Tonight as I write these words, I can hear the bells tolling from the Church of the Dormition in Jerusalem. I’ve traveled here to the Holy Land along with three other journalists to walk in the footsteps of Jesus, Mary and the Apostles. I really can’t think of a better place to ponder the meaning of Advent.
One of the first places we visited was the Basilica of the Annunciation in Nazareth. It’s built over the site where the Angel Gabriel is said to have appeared to the Virgin Mary some 2,000 years ago. Built in 1969 over the ruins of churches from the Crusader and Byzantine era, the basilica’s spire is tent-shaped, reminding visitors of the words of Leviticus that, “God has set His tent among His people.”
Across from the basilica is the International Center Mary of Nazareth. Sr. Beatrice Bourrat of the Chemin Neuf Community greeted us at the door, eager to share the good news about the center’s evangelization and education efforts.
A religious sister for 25 years, there’s a joy that radiates from her face. Her eyes sparkle when she talks about what it’s like to live just a stone’s throw from the place where the Virgin Mary became the Mother of God. I asked her what was unique about the Advent season in this sacred space.
“Under the altar of the grotto, you have the Latin words ‘Here the Word became flesh,’” Sr. Beatrice said. “It was in this very place. It happened here and it’s the only place in the world you can say here the Word became flesh. It’s here and now.”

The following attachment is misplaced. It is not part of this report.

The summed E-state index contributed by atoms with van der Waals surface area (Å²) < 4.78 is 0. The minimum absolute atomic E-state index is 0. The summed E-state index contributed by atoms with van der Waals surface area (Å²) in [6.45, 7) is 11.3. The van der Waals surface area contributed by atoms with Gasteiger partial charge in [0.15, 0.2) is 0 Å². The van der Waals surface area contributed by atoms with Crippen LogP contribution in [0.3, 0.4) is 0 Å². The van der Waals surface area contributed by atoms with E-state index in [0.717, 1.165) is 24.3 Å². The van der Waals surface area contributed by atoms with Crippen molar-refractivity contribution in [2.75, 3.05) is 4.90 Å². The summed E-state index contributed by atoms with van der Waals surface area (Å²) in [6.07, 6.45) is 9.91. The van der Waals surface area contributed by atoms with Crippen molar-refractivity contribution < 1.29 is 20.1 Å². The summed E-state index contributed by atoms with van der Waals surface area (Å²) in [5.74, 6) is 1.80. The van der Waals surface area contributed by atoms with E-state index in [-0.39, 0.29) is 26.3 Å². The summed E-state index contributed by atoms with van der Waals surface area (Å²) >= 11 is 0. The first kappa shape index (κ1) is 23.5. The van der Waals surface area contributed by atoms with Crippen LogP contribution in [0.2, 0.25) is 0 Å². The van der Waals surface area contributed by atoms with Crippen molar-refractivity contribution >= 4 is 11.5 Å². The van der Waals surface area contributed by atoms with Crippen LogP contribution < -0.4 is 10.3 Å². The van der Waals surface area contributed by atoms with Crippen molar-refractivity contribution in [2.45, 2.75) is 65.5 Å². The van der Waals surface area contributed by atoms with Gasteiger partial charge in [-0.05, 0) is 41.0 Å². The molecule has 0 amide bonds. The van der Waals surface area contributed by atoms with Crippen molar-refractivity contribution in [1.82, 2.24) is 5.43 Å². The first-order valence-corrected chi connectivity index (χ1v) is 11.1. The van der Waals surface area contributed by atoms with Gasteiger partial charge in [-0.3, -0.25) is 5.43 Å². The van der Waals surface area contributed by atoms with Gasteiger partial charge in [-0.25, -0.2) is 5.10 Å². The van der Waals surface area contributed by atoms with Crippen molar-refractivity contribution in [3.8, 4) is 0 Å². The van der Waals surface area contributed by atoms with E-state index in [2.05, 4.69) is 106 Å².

Each morning, she and the other sisters receive Communion in the basilica.
“Then we pray just in front of the gate of the grotto. We stop there and it really makes a difference. You say, ‘Mary, thank you for offering your life to send us the coming of the Messiah, the Son of God.’”
As I stood before the grotto of the Annunciation alongside dozens of pilgrims from all over the world, I thought of the moment when Gabriel told Mary she would bear the Son of God. Imagine what an unexpected turn of events that must have been. And yet, after receiving a very simple explanation, Mary gives her consent without reservation and without demanding further details: “Let it be done unto me.”
This perfect trust in God, spoken so sincerely by Mary in Nazareth, is a wonderful example for us. One day, out of the blue, she finds out that she’s going to become the mother of the Messiah while she was still a virgin.
Think of a time in your life’s journey when the road took a sudden, unexpected turn. How did you react? Were you afraid? Did you wonder why things didn’t turn out the way you planned?
In those moments, it’s a blessing if we have someone like the Angel Gabriel at our side, someone who reminds us of God’s presence and unconditional love, someone who helps us trust in the Lord with all our hearts as Mary did.
I don’t mean the well-meaning people who offer worn-out expressions like, “When God closes a door, He always opens a window.” I’m talking about the kind of person who cries with us when we’re hurting and reminds us that God has a plan even when the future seems unclear.
We don’t always have all the answers but we do know this: God came into the world to save us as a tiny child, born of the Virgin Mary. During Advent, our hearts turn toward the place where a humble Virgin said yes to God and prepared the way for our salvation.
May the humble “yes” of Mary inspire us today to greater trust in God’s loving providence, wherever we might be in the world. It is then that we can prepare for the future with peaceful hearts, knowing that God’s plan for our lives is the work of a loving and wise Father.